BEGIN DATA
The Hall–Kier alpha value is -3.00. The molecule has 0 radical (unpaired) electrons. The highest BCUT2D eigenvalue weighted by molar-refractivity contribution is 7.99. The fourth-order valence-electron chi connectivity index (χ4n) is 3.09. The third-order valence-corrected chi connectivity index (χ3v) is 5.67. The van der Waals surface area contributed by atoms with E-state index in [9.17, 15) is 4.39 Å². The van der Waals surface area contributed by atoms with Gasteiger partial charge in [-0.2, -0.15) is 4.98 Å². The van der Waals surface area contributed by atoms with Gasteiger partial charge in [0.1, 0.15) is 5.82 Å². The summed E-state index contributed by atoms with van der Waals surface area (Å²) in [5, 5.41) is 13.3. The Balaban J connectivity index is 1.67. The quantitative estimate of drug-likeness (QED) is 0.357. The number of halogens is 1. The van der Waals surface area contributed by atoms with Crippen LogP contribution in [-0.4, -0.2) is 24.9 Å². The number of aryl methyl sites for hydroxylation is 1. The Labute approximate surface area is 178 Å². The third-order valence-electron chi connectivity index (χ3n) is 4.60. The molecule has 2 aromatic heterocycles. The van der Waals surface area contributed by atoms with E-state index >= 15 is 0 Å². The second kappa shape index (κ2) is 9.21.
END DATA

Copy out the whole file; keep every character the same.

The Hall–Kier alpha value is -3.00. The molecule has 0 radical (unpaired) electrons. The highest BCUT2D eigenvalue weighted by molar-refractivity contribution is 7.99. The fourth-order valence-electron chi connectivity index (χ4n) is 3.09. The third-order valence-corrected chi connectivity index (χ3v) is 5.67. The van der Waals surface area contributed by atoms with E-state index in [9.17, 15) is 4.39 Å². The van der Waals surface area contributed by atoms with Gasteiger partial charge in [-0.2, -0.15) is 4.98 Å². The van der Waals surface area contributed by atoms with Gasteiger partial charge in [0.1, 0.15) is 5.82 Å². The summed E-state index contributed by atoms with van der Waals surface area (Å²) in [5, 5.41) is 13.3. The Balaban J connectivity index is 1.67. The quantitative estimate of drug-likeness (QED) is 0.357. The number of halogens is 1. The van der Waals surface area contributed by atoms with Crippen LogP contribution in [-0.4, -0.2) is 24.9 Å². The number of aryl methyl sites for hydroxylation is 1. The Labute approximate surface area is 178 Å². The third-order valence-electron chi connectivity index (χ3n) is 4.60. The molecule has 2 aromatic heterocycles. The van der Waals surface area contributed by atoms with E-state index >= 15 is 0 Å². The second kappa shape index (κ2) is 9.21.